Guido Offensives happen often in the bouncing business. The Guido, infuriated at some slight -- perceived or otherwise -- rips his shirt off and begins his journey. His journey will take him to some very fascinating places. Sometimes he'll be going to the emergency room. Other times, he'll end up spending a few nights on Rikers Island. Sometimes bouncers don't take this into account when we're safe at home, in bed, at five in the morning. We won't "spill some liquor" for the Guido whose weekend at the club won't be ending until he sees the judge and the bail bondsman. We forget, ofttimes, that there are some for whom the party simply refuses to end.

In fact, if you're reading this on Monday morning or afternoon, there are Guidos making bail right now. As we speak. Implore the judges, I say. They're Guidos, Your Honor. Just Guidos. They don't know any better, and they do these things because these things are the things that Guidos do, so don't set their bail too high because nobody likes jail. It's no fun. It's no fun sitting around in there for a week because Moms can't come up with a trifling fiteen-hunnert. That's bullshit, and every Guido in Staten Island knows it.

"I told him," said Ray, "he's gotta keep me up to date on this shit."

"I know."

"I said he's gotta fill me in on any of this new n----r shit as soon as it comes out, because I don't wanna be in the dark when I'm talkin' to these people."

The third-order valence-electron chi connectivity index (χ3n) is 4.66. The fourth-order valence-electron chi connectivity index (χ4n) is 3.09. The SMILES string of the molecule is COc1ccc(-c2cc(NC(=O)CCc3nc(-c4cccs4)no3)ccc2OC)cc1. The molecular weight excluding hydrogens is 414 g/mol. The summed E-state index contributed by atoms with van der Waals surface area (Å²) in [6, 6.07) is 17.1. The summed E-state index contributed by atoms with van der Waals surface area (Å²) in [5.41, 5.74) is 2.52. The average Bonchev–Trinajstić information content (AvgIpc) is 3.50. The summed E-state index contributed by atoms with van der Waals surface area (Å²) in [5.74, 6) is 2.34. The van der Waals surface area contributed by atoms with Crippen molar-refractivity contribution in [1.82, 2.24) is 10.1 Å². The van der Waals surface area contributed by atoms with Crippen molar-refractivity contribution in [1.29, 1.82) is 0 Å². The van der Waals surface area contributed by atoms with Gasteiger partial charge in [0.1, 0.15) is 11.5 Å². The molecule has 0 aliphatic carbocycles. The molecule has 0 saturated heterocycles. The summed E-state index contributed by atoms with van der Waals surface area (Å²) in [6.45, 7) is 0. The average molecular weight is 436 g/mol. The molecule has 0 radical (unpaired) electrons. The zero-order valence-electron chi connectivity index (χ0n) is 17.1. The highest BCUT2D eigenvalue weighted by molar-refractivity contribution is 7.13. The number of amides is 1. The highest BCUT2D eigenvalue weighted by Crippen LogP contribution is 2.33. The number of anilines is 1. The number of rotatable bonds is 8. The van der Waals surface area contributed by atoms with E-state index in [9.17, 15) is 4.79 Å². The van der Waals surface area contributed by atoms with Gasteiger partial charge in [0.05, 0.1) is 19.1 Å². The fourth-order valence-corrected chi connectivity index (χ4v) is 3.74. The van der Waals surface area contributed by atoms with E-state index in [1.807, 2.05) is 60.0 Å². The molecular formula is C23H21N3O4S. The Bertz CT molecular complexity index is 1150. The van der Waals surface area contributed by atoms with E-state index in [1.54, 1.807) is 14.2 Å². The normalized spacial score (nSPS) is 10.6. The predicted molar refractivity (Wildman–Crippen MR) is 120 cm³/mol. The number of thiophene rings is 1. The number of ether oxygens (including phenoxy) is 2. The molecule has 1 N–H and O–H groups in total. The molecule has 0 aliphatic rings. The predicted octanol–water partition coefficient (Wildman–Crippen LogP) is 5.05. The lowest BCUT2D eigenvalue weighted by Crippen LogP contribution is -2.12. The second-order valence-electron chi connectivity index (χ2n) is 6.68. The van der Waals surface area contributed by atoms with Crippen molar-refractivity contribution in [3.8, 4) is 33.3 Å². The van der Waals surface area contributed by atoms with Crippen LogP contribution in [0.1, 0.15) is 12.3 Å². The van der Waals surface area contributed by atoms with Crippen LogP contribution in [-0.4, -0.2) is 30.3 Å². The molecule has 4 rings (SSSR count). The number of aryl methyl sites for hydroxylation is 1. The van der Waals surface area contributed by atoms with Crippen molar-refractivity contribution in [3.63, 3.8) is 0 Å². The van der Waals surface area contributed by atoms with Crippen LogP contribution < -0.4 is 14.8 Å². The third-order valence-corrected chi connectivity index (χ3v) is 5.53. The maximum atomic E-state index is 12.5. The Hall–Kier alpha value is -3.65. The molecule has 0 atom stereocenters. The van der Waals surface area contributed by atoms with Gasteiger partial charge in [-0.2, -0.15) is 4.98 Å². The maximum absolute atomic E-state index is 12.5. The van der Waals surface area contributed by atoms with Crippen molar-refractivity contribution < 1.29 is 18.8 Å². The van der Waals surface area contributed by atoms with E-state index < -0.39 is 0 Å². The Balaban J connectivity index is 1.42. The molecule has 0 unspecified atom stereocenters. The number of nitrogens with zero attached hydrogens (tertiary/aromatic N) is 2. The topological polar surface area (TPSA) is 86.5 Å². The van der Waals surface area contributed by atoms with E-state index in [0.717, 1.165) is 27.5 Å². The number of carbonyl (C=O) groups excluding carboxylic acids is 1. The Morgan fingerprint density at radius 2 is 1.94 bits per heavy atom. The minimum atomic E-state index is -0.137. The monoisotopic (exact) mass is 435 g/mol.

"I'm saying it how he says it from now on," I said.

Who he is, is a legit street guy. It doesn't get any more street than this legit street guy I know. I don't give a fuck who you are, this guy is more street than you. What I'm talking about here is all the fake-ass motherfuckers on cable TV going to this guy to find out what they're supposed to say next. That's exactly what I'm talking about. Straight from the source. The shit this guy says takes six months to get airtime on 106 & Park. That's how real "kid" is.

"Yo, man."

Have you ever seen an IQ point? I have. I saw one fly out my eye and into my phone. Next time, I'll take a picture of one and post it here on the site.

"What's up, man?"

"Yo, ah...what time we got to be at work tonight?"

"Nine," I replied. "I don't think there's anything going on tonight."


"Yeah. I'm goin' in at nine, so if it's a problem, just tell 'em I told you to be there at nine. Nobody's gonna say shit to you if they know you talked to me."

"How you feelin'?" he asked. "You work all week?"

"I'm okay. Just takin' it easy and goin' to the gym and shit. How you been?"

"Aight. Jus' chillin' an' shit. Takin' some time off before I got to start up again."

"Cool, cool, " I said in the vernacular.

"Aight, man. I'll see you tonight."

"You got it, kid. Later."

"Aight," he said. "I'll get up." Click.

I had to call the guy back after that. Had to.


"What the fuck was that?" I asked.

"What the fuck was what?"

"What the fuck did you just say before you hung up?"

"I said goodbye," he replied.

"No you didn't. You said you'd 'get up.' What the fuck does that mean?"

"Yo, it means I'll get up. You know, like, I'll 'get up' wit'chu later, an' shit."

"So that's how you people say goodbye on the phone now?" I asked. "You say, 'I'll get up'?"

"Yo, what the fuck's this 'you people' shit, man?"

"You know, like ghetto minorities. I always like to keep track of what you're saying."

"Eat a dick, motherfucker," he said.

"Aight, man. I'll get up." Click.